Child care is getting less expensive and easier to find in Richmond with the Province funding more than 130 new, affordable child care spaces to give more parents the option to return to work, go back to school or pursue other opportunities.
“Families are struggling to find child care across the province, but it is particularly difficult in urban centres such as Richmond, where parents have to turn to neighbours or unlicensed child care to meet their needs,” said Katrina Chen, Minister of State for Child Care. “These new projects bring a variety of supports and services to the area, helping to strengthen the community and ensure that parents no longer need to travel far from home to find care for their kids.”
More than 280 new, affordable licensed child care spaces in Richmond have been funded by the Province since the Childcare BC New Spaces Fund launched in July 2018. They are part of the fastest creation of child care spaces in B.C.’s history, with more than 10,400 funded in the past 15 months.
With the addition of 900 spaces funded through partnerships with the Union of British Columbia Municipalities and Aboriginal Head Start using federal funding, and 4,100 spaces created through the 2017 Budget Update, more than 15,400 spaces have been funded in B.C. This brings the total spaces funded in Richmond in the past two years to almost 350.
Since launching in February 2018, the Childcare BC plan has helped parents in the city to save more than $22 million through the Affordable Child Care Benefit and Child Care Fee Reduction Initiative. As a result of these investments, the living wage for parents in Metro Vancouver has dropped to $19.50 per hour this year – the first major reduction in more than 10 years.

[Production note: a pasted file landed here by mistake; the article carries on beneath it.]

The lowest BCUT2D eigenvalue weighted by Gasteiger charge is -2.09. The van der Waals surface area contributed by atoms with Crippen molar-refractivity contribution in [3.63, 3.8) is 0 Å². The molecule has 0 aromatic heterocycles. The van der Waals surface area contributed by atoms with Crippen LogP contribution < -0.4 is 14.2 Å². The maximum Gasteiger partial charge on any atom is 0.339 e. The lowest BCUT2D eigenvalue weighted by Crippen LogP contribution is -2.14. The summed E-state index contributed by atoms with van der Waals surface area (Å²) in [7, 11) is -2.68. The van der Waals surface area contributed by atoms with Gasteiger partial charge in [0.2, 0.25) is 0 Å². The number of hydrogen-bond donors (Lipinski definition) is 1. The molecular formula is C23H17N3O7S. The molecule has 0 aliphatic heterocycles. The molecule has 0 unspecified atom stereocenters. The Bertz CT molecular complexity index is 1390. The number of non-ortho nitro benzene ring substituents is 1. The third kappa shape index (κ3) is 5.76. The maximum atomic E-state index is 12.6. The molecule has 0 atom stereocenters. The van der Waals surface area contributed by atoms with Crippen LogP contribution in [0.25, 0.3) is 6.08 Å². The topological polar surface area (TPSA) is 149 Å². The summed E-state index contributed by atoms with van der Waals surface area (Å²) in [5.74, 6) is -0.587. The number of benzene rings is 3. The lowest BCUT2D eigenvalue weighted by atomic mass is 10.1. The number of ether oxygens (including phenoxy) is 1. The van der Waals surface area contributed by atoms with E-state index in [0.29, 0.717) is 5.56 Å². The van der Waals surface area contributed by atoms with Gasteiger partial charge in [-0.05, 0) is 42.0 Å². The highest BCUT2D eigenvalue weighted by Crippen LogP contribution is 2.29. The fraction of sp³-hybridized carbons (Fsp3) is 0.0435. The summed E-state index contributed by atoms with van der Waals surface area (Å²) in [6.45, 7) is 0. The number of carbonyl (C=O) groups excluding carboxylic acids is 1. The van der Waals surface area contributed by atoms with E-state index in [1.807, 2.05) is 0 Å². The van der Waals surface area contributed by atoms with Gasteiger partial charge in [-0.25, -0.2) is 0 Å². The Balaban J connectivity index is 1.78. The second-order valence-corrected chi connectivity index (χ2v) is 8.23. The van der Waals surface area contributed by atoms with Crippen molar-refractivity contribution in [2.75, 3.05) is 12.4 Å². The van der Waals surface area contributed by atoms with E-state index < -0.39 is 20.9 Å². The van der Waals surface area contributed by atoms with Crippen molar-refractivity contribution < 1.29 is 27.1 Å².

Investing in child care and early childhood education is a shared priority between government and the BC Green Party caucus and is part of the Confidence and Supply Agreement.
- In November 2018, Alderwood House School was selected to deliver low-cost child care as a Childcare BC Universal Prototype Site, offering 35 spaces at no more than $200 a month per child – 12 infant/toddler spaces and 23 spaces for children aged three to five.
- The Province has made significant investments to improve supports for B.C.’s early care and learning professionals.
- To date, the Province has invested more than $13 million to provide more than 10,000 early childhood educators with a $1-per-hour wage enhancement, with another $1-per-hour lift to come in April 2020. This includes more than $1 million for early childhood educators in Richmond.
For more about Childcare BC, visit: www.gov.bc.ca/childcare
To learn more about the Childcare BC New Spaces Fund and to apply, visit: www.gov.bc.ca/childcare/newspacesfund
To find child care in a community, view the online child care map: http://maps.gov.bc.ca/ess/hm/ccf/
Child care factsheet: https://news.gov.bc.ca/18430
For more information on child care in Richmond, visit the Richmond Child Care Resource and Referral centre: www.rcrg.org/WhatWeDo/RCRGPrograms/child-care-resource-referral-centre
A backgrounder follows.